Categories Menu

Posted by on Sep 29, 2013 in About Blackacre, Adult, Attire and Appearance, Criminal Justice, Socio Economics, Uncategorized, Youth | 2 comments

Why Appearance Matters

Why Appearance Matters

Why is appearance important? What does the clothes one wears, the cut, the style, the quality of one’s attire say about that person? How do accessories, body art and/or piercings affect how one is perceived, how one is treated? What affect if any does dress and appearance have on one’s course in life, one’s personal and professional success or lack thereof?

To answer this question, imagine for a moment that you are just getting off from work. It’s been a long day al all you can think of is arriving home, to your family, kissing and hugging them, having a nice dinner and settling into your favorite chair to watch some TV. You are standing on a dark, deserted corner, all alone, waiting for the next bus. Or perhaps you are in a subway waiting for the next train. You look up and see a group of young men, hooded down, tatted up and pants “saggin” approach you. They say nothing to you. They make no threatening moves. Still, how would you feel? Would issues of personal safety rise to the fore of you consciousness?

Now suppose you are African American, walking with your elderly mother along a lonely city street. You turn the corner and  immediately witness a group of men in long white robes and pointed hoods on the other side of the street. A clan rally is in progress. And even though you realize that the group has the constitutional right to peacefully gather and associate with whomever they wish, what would you think? Would the scene not evoke unpleasant memories, deep seated fears of anther era?

Or perhaps you belong to the Jewish faith, same scenario. Instead of a robed and hooded man you are approached by young turks with skinned heads, jack boots and Nazi insignia on their clothing and flesh. How would you feel? Would there not be flashbacks to a dark time in history?

Finally, you are a young Hispanic male on a joy ride late at night with a group of friends. The car is yours, it is properly registered, the lights are operational and you are obeying the speed limit. Yet, you hear a siren, look in your rear view mirror and see a police car, lights flashing trailing you. You immediately pull over and stop your vehicle. A police officer in full regalia, firearm on one hip, police nightstick on the other steps out of his car and moves towards yours, moving along the side of the car in a way that only officers do. You know that you have doing nothing wrong, nothing illegal or even suspicious. Nevertheless, what would occupy your thoughts? Would you reasonably fear arrest and prosecution, if not a police beat-down for an offense you did not commit?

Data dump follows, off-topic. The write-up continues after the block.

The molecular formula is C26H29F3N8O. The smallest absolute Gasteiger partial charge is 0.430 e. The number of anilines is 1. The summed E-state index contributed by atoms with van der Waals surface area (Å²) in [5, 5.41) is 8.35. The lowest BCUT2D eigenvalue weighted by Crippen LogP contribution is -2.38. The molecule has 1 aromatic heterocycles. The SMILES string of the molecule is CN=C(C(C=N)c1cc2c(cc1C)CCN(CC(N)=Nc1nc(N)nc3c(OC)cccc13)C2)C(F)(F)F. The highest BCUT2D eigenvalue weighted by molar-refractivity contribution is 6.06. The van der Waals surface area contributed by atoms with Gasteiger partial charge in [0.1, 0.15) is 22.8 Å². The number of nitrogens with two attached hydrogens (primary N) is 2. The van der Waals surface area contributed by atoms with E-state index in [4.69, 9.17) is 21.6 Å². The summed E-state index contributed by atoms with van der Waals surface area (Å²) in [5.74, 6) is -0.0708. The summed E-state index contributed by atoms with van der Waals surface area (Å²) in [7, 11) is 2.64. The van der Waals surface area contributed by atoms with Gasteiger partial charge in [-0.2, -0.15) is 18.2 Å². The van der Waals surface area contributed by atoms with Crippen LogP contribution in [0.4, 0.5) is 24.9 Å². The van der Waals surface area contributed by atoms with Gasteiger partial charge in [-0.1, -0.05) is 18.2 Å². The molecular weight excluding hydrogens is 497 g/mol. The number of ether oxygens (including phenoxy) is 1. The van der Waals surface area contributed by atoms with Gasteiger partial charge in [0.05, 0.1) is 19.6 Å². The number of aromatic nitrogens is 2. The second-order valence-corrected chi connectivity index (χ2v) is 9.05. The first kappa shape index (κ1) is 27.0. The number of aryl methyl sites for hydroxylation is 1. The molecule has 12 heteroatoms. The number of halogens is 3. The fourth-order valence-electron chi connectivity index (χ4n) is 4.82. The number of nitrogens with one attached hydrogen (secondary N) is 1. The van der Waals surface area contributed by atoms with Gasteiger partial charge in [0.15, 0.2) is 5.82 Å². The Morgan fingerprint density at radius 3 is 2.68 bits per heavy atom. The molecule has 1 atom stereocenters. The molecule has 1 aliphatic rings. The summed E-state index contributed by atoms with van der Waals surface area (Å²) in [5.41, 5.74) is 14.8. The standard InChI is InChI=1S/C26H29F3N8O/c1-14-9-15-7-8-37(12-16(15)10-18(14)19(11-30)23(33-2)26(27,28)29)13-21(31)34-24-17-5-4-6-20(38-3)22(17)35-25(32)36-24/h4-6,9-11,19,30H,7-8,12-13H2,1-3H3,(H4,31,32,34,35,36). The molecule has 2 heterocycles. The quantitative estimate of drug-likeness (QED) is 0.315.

Change the scenario any way you wish. A young child confronted by a complete stranger, a young girl in an elevator full of unsavory men, an old woman in the presence unshaven strangers, the feelings would still be the same, an overwhelming sense of dread and forbearing, caused in substantial part by the attire and appearance of the other person(s).

Attire and appearance are forms of communication. They are statements of attitude and values and speak volumes about who you are, who you think you are, who you wish to be and how you wish to be perceived if not treated.

As a general rule, you will be treated precisely the way you look. If a person wears the attire of a rodeo clown, a doctor, a judge or a chef, he will be treated as such. Dress  like a woman and people will assume whether rightly or wrongly, that at the very least, you self identify as a woman, your real gender notwithstanding. The same applies to a woman who dresses and carries herself like a man.

It should therefore come as no surprise that if you look like a thug or a pimp, you should expect to be treated like a thug or a pimp. Conversely, if one’s appearance and attire is that of a professional, he/she will be perceived and treated as a professional.  Simply stated, carry yourself  with respect and dignity and the world will treat you with respect and dignity.